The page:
Posts Tagged ‘California poker rooms’

2011 WSOP: Year of the Freeroll Online Qualifier?

by , May 12, 2011 | 4:16 pm

Normally this sorta promotional bit wouldn’t catch my attention for any longer than it takes to press the “mark as spam” button. But for whatever reason, new somethings related to online poker and real money get a second look these days.

And this one … knowing the tensions we’ve seen between California card rooms and the poker sites we used to think of as the “good guys” (before government officials said, “no no they Full Tilt and PokerStars are the bad guys!”) … well, hmm, call me @JeffMadsenObv, but is it coincidence that California’s first brick-and-mortar card room to open an online poker site did so on April 15?

Aha. Exactly.

Likewise, might we see more California casinos opening up online outposts soon … and how many similar ops across the country will be trying to entice players to their no-money real-money tables with WSOP seats? Also kinda curious … a $7,500 cash buyout option for the winner. (That seems pretty good, no?)


HR 2267 Hearing Recap

Congress Considers Poker Position in Online Gambling Regs

by , Jul 21, 2010 | 4:26 pm

Watch the archived hearing here

Wednesday’s hearing on HR 2267, which would regulate and license Internet gambling, brought out strong opinions from both sides in over two hours of testimony in front of the House Financial Services Committee. The next step in the legislative process is a mark-up of the bill, tentatively planned for next week where members of the Committee can add amendments to the legislation, with a vote to move the bill out of Committee and have the full House of Representatives vote on the legislation later this year. A couple of items from the hearing:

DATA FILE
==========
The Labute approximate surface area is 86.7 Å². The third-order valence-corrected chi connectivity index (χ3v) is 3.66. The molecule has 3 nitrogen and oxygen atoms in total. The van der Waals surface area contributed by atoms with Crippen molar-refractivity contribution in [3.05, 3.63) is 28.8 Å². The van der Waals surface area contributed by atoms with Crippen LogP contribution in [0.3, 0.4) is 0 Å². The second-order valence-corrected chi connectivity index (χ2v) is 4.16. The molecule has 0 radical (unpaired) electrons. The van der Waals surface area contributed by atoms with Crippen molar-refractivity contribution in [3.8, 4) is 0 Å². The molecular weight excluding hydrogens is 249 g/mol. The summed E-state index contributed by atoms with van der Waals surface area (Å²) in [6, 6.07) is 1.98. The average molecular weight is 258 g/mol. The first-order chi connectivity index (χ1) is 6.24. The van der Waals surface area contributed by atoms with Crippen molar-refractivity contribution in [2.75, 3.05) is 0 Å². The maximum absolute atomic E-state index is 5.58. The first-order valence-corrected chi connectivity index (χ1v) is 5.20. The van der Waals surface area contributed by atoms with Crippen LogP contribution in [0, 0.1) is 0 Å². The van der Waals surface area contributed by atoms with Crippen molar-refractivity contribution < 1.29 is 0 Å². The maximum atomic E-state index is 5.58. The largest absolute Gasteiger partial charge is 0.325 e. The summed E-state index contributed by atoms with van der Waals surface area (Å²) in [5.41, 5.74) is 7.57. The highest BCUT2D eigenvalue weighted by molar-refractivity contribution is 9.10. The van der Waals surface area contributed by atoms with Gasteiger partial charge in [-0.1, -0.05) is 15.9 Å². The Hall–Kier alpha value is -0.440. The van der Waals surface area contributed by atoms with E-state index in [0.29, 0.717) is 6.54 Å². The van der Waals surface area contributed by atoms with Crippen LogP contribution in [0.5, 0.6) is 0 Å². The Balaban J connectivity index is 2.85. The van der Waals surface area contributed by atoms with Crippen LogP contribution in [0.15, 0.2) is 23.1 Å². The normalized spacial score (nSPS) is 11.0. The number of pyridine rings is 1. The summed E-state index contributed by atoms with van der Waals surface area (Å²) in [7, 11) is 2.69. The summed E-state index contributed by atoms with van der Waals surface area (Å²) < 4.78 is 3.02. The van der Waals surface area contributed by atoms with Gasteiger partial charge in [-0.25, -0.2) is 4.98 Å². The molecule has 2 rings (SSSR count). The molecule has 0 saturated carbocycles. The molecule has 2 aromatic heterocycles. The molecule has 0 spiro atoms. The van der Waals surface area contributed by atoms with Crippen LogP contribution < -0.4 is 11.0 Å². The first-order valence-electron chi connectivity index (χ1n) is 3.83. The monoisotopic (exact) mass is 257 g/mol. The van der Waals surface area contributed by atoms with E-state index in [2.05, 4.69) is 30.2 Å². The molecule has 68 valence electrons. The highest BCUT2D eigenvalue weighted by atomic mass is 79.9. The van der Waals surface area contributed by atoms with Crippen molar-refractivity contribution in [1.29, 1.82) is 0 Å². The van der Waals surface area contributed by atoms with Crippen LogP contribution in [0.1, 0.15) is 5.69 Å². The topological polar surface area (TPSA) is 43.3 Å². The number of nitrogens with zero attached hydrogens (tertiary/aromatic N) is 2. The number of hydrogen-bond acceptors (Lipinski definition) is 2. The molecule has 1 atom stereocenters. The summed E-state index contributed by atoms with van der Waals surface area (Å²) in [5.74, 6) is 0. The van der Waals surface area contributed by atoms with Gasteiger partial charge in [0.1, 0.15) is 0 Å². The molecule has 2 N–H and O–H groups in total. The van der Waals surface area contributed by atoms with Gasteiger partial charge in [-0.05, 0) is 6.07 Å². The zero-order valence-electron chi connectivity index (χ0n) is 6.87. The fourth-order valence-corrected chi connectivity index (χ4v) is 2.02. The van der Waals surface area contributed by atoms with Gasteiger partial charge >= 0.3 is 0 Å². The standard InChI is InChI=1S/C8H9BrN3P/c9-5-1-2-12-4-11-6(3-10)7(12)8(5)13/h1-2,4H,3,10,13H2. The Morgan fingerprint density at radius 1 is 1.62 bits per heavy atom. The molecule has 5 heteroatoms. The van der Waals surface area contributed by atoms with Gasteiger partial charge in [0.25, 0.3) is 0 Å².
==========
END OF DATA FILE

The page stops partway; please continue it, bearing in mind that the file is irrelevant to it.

Bachus v Duke on Ultimate Bet scandal

One of the more contentious moments of the hearing was when Ranking Member Spencer Bachus (R-AL) entered into evidence a two-year old article from discussing the Ultimate Bet superuser scandal. That article stated that over $75 million had been stolen from its players. Duke corrected Bachus, stating that the figure was $22 million, and the entire amount was refunded to its players. Duke also stated that the scandal was a reason why regulation would be beneficial to those who play online poker so that justice could be served for the parties responsible for the scandal.

Disagreement among opponents

Another point brought up during the hearing was while anti-terrorism/money laundering consultant Michael K. Fagan, a former US attorney, was against all forms of Internet gambling. Meanwhile, California cardroom executive Tom Malkasian was also against the legislation, but he and his coalition of California cardrooms and Native American casinos have been pushing hard for intrastate gambling in California. Another Native American executive, The Honorable Lynn Malerba of the Mohegan Tribe of Connecticut was for the legislation, but the tribes had to be on a level playing field. Rep. Joe Baca (D-CA), who is against the legislation, got into a war of words with Malerba, stating the legislation could threaten the sovereignty of Native American casinos.